Japanese Share Buybacks at Record Highs -Companies Continue to Seek Improved ROE through Buybacks and Dividends-
Jan 06, 2015
Japanese companies have been undertaking share buyback programs at an increasingly rapid pace. From April until September of this year, 249 listed Japanese companies established buyback programs that had a total worth of nearly US $17 billion. That is the largest number of buybacks since 2008, and companies in the Topix continue to buy back their own shares at the fastest rate ever.
Unlike share buyback programs that are undertaken due to a bear market, however, the current trend appears to be aimed at rewarding investors and improving return on equity (ROE). The strategy seems to be working. Data by Bloomberg indicates that companies, which announced buybacks of $100 million or more, have seen an average 4.1 percent increase through June of this year. Investors have also seen these buyback initiatives as a vote of confidence by Japanese management about the potential for future share prices.
Seeking Better ROE
The fact that Japanese companies are seeking to improve ROE through any means possible is no surprise. A major theme of Abenomics and its third arrow has been to improve corporate ROE through the introduction of measures that improve the general shareholder environment in Japan. These include changes to corporate governance, the introduction of the stewardship code, and the creation of the JPX-Nikkei 400.
Likewise, there has been a steady increase of foreign investors seeking better returns, since the election of the Abe administration. As of earlier this year, foreign individuals and institutions accounted for a record 31 percent of all Japanese shareholdings, which is up 3 percent from a year earlier. This demographic has been especially vocal with regard to improved returns.
Excluding stocks in the financial sector, Japanese companies in the Topix 500 were holding nearly $560 billion in gross cash at the end of the corporate fiscal year in March, according to data from the Financial Times. From those, two-fifths of the largest non-financial companies with capitalizations greater than $5 billion have more cash than debt, based on data from Capital IQ. Monetary policies that helped to weaken the yen and increase the value of overseas sales have translated into big gains for these companies, resulting in record levels of cash.
Many companies—faced with a lack of more profitable investment options—have chosen to return a significant amount of this cash back to shareholders. To that end, companies have been focusing on increased dividends and share buybacks. While dividend payouts have remained at around 27 percent of net income for Topix companies, share buybacks have shot up 34 percent in value from 2013, and are up nearly five times from 2012, according to the Financial Times.
Buybacks give these companies the potential to return cash to shareholders while reducing their cash stockpiles as they repurchase their own shares. Meanwhile, this also improves the equity situation for all remaining shareholders, who now have a bigger piece of a smaller pie.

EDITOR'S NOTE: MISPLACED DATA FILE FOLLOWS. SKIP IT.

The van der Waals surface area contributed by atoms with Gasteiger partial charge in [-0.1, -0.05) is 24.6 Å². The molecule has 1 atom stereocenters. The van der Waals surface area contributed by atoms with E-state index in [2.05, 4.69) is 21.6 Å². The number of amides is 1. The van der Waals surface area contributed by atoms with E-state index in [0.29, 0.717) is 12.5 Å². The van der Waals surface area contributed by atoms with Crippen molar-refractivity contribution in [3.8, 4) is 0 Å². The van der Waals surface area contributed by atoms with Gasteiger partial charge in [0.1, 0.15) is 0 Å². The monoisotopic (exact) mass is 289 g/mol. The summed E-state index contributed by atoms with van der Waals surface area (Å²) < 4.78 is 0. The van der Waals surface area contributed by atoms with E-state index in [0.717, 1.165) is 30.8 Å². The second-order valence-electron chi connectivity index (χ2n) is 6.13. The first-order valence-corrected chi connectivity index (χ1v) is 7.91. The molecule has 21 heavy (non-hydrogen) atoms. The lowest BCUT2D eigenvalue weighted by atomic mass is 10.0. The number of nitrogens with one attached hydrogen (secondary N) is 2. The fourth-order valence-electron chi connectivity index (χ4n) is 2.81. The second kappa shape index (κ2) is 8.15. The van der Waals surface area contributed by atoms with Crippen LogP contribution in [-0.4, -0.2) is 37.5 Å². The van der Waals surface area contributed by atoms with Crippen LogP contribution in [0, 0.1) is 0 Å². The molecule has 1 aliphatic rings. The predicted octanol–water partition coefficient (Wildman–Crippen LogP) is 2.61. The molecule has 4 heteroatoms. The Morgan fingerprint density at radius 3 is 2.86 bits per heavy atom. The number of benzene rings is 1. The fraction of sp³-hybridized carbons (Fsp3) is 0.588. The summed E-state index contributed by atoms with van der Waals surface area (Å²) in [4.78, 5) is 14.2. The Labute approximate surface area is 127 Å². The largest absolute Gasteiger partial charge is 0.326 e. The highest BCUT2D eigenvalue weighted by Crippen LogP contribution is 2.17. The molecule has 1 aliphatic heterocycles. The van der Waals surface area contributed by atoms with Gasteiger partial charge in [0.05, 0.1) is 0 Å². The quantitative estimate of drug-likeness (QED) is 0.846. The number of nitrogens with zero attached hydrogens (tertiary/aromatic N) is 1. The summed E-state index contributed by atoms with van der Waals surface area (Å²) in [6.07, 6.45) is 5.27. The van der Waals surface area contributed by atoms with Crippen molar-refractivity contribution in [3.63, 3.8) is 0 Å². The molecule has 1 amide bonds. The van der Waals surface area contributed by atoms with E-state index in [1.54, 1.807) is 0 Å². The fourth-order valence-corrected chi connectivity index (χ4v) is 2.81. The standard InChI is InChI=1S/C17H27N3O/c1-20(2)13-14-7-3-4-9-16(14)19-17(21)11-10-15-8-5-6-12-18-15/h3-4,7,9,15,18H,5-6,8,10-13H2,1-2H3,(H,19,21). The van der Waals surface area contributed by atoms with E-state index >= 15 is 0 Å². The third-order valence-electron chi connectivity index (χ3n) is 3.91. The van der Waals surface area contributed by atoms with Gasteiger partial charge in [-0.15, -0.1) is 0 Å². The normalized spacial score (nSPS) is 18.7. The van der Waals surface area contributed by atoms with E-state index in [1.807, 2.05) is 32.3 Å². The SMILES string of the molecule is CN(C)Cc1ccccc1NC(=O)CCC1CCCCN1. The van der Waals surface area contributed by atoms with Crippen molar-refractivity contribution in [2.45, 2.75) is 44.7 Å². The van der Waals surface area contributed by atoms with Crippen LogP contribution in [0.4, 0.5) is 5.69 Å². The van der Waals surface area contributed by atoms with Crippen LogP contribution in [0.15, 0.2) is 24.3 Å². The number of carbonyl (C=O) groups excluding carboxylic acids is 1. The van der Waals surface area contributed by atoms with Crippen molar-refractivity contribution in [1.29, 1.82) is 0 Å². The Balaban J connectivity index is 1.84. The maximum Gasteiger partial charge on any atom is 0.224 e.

This seems like a natural turn of events as the government has pushed hard for improved ROE. For their part, Japanese companies realize that it will be increasingly difficult to justify subpar ROE in the face of changing market expectations.
For example, as the massive Government Pension Investment Fund (GPIF) begins to adopt the JPX-Nikkei 400 and shifts more investments into stocks, only companies that have put a priority on better ROE will reap the rewards.
Individual and institutional investors have also become increasingly demanding when it comes to better returns. Research firm IR Japan noted that this year saw 15 formal shareholder proposals for better returns through dividends and buybacks. Though the figure sounds insignificant in comparison to the number of listed companies, it was the most proposals ever submitted, up from 10 the previous year.
These combined forces have helped drive a sea change over the last two years. Japanese managers are focusing more on ROE, and this has acted as a catalyst for a good deal of the buyback activity currently taking place.
Notable Buyback Activity
Many of Japan’s most notable companies have announced buybacks this year starting with Toyota in March. The car company stated they would be buying back $3.3 billion in shares. This was Toyota’s first buyback in five years.
NTT Docomo was next with their announcement in April of a $4.6 billion buyback, which was the biggest of the year. Docomo’s shares had been down 11 percent for the year, but erased the loss following the announcement.
Several other companies like Mitsubishi and Nomura have also executed successful buyback programs that helped increase ROE. Nomura—buoyed by the success of its previous buyback—this week announced its next planned buyback, which comes only four months after its last one.
As Warren Buffett so aptly put it back in 1984, and as referenced in a recent article from the Economist, “When companies with outstanding businesses and comfortable financial positions find their shares selling far below their intrinsic value in the market place, no alternative action can benefit shareholders as surely as repurchases.” Japanese companies continue to make excellent strides in their effort to improve ROE. Dividends and share buybacks seem likely to continue playing a key role in helping these companies toward that end.
Jeff Allan is a native of Boston and currently resides in Tokyo. Jeff has spent nearly two decades in Asia, working closely with the finance and technology industries in Japan, Singapore, and Indonesia. He is a regular contributor to several leading business publications both inside and outside of Japan.